Are physics questions not welcome on Math.SE? This question emerges because unlike my other questions, most of my questions related to physics are left unattended or with poor answers.

In my non-exhaustive list I am including even the two most recent questions in order to promote them. I realize it's early to say they haven't gotten enough attention.



A Proof of Bruns' Theorem


The equvalence of the virtual work and the Hamiltonian equations

Should I have those questions migrated to Physics.SE?

EDIT: Notice also that the type of questions that I asked, were also already questions about mathematical theorems, very much unlike questions arising from everyday life, such as this one, which may be more appropriate on Physics.SE.

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    $\begingroup$ It could be that one reason you aren't getting answers is that you are tagging them in a way that few people will see them. In particular you are using the "classical-mechanics" tags, although they questions seems to be just analysis, and you are using "reference-request" and "online-resources", which discourages people from just writing a proof. If you just want to know how to prove something, you can ask for that directly, rather than asking for a reference for another place where it is proved. And, I think, more people will see the questions if you tag them with the relevant areas of math. $\endgroup$ – Carl Mummert Jan 6 '14 at 1:20
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    $\begingroup$ -1 for self-promotion $\endgroup$ – Post No Bulls Jan 6 '14 at 3:56
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    $\begingroup$ If you do not get close-votes on your questions why do you ask a question about them being "unwelcome" or "allowed"? $\endgroup$ – Phira Jan 6 '14 at 10:56
  • $\begingroup$ This question has an answer like the answers in another recent question: meta.math.stackexchange.com/q/12344 $\endgroup$ – GEdgar Jan 6 '14 at 14:22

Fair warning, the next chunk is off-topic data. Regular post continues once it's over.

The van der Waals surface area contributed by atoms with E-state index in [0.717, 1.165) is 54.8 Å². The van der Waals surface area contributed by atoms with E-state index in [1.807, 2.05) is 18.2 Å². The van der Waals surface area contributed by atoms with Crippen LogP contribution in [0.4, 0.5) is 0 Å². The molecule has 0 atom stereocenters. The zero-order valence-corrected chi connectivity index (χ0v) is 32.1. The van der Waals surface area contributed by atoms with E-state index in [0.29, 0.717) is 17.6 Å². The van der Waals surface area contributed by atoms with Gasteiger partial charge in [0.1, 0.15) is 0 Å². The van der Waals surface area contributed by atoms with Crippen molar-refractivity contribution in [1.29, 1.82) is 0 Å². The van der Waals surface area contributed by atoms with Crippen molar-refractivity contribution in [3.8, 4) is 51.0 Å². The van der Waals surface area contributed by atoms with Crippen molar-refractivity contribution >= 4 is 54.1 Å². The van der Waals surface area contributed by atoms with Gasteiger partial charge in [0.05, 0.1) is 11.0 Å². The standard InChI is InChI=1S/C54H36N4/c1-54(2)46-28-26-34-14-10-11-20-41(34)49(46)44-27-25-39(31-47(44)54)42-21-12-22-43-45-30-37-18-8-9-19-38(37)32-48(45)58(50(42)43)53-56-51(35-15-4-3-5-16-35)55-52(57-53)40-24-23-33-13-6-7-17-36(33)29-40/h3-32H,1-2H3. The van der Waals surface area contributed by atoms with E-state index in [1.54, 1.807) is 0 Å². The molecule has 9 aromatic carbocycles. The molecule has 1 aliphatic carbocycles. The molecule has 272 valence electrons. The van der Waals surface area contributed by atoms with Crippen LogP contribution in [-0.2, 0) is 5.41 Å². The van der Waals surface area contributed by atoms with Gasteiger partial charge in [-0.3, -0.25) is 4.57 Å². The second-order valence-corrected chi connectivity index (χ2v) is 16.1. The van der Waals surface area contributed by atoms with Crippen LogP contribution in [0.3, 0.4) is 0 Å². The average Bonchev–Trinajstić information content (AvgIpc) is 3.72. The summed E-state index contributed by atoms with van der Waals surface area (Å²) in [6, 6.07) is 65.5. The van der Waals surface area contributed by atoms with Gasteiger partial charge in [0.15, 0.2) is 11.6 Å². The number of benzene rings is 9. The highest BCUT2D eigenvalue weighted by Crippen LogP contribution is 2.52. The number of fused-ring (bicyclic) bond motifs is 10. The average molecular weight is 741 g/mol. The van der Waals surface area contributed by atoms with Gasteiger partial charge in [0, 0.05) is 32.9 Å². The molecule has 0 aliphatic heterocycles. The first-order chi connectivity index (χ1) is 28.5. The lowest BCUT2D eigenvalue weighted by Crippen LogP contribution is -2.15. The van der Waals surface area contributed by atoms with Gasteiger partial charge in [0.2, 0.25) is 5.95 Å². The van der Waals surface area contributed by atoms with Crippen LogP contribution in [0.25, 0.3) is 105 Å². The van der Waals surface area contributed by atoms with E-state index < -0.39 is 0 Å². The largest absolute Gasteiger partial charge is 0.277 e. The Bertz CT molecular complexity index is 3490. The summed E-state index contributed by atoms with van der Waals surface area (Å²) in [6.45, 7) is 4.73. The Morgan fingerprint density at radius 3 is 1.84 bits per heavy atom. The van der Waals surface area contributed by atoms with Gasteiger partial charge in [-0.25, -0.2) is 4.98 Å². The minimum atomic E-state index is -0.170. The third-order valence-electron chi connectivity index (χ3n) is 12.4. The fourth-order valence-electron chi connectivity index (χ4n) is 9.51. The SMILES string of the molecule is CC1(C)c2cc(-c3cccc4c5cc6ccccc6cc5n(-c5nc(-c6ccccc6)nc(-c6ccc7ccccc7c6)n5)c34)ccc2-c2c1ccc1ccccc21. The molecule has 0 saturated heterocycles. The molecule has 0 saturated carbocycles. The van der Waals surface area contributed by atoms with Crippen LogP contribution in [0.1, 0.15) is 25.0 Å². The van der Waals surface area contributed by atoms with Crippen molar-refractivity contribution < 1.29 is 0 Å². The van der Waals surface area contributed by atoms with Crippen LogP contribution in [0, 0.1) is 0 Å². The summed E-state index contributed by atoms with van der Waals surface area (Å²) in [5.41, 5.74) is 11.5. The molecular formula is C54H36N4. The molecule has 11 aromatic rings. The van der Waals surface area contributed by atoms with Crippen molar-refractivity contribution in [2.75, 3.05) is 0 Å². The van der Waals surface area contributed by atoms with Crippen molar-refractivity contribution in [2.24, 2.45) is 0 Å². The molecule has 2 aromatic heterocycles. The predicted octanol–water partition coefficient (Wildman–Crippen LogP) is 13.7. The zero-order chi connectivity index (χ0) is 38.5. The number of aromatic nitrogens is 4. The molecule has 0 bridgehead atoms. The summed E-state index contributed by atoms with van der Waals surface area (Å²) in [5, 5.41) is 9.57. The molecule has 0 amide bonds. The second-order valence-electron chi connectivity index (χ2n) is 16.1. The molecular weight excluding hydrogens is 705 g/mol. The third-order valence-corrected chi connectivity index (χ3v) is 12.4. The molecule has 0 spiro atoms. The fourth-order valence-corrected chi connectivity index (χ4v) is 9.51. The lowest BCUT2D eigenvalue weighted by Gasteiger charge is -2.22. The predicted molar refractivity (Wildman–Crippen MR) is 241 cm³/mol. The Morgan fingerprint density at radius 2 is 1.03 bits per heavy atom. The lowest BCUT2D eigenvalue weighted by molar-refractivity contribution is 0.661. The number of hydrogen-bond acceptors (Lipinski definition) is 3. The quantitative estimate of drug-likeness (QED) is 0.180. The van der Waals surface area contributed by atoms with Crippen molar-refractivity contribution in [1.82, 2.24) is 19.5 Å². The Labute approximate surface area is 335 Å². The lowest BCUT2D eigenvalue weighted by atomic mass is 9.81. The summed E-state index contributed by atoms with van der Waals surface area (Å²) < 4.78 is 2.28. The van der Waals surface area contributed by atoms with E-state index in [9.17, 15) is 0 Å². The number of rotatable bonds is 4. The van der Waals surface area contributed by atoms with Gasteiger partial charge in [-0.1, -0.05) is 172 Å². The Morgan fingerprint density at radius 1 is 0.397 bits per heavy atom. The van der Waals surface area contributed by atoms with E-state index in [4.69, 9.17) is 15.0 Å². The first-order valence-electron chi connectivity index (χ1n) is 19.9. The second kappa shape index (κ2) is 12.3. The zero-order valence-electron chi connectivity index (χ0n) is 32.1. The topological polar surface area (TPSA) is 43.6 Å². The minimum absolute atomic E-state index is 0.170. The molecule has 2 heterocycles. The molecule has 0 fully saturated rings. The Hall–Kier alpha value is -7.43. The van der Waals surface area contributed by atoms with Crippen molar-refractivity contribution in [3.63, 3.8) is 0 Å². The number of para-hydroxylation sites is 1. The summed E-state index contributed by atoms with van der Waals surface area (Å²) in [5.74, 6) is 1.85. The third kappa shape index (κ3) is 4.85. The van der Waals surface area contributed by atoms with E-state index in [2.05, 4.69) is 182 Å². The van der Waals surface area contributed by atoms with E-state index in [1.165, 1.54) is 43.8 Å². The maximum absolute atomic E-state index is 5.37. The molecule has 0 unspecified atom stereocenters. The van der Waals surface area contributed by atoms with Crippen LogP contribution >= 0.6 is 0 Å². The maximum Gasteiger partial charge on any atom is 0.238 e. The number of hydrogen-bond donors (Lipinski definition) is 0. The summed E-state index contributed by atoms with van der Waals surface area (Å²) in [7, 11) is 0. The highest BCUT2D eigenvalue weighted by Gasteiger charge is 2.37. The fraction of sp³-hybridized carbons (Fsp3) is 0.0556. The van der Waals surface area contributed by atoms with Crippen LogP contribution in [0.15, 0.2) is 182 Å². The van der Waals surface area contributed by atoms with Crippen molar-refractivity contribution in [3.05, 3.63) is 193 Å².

• $\begingroup$ If it's about math, then why would it be unwelcome? $\endgroup$ – galois Jun 24 '16 at 2:30

Some physics questions are welcome on MSE, see for example the or tags. The key is that all posts must still be about mathematics, so the question will have to be about mathematics arising in a physics context. So, one might ask for help some help solving or understanding some physical equations, whereas something relying fundamentally on physical fact such as "what is the difference between alpha and beta particles" belongs at Physics SE. (In fact, I believe that the former type of question is somewhat discouraged at Physics SE.)

Anyhow, one thing I noticed about your questions that might be helpful to correct is that many things are left mathematically undefined, especially in your theorem questions. I know you're looking for references and aren't expecting for people to derive them for you, but including mathematical language makes it more accessible to math students and mathematicians, and thus more likely that we can tell you where to look. As a general rule your question is more likely to be overlooked if the reader is required to look things up; my suggestion is to try to make the questions more self-contained.

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    $\begingroup$ Yep, at Physics we do tend to discourage questions that are mathematical in nature, even if the question arises in a physical context. We usually migrate such questions here when we see them. (There are, however, some questions that could be considered mathematical in nature but nevertheless are on topic on Physics; usually relating to more advanced topics in theoretical physics.) $\endgroup$ – David Z Jan 12 '14 at 22:54

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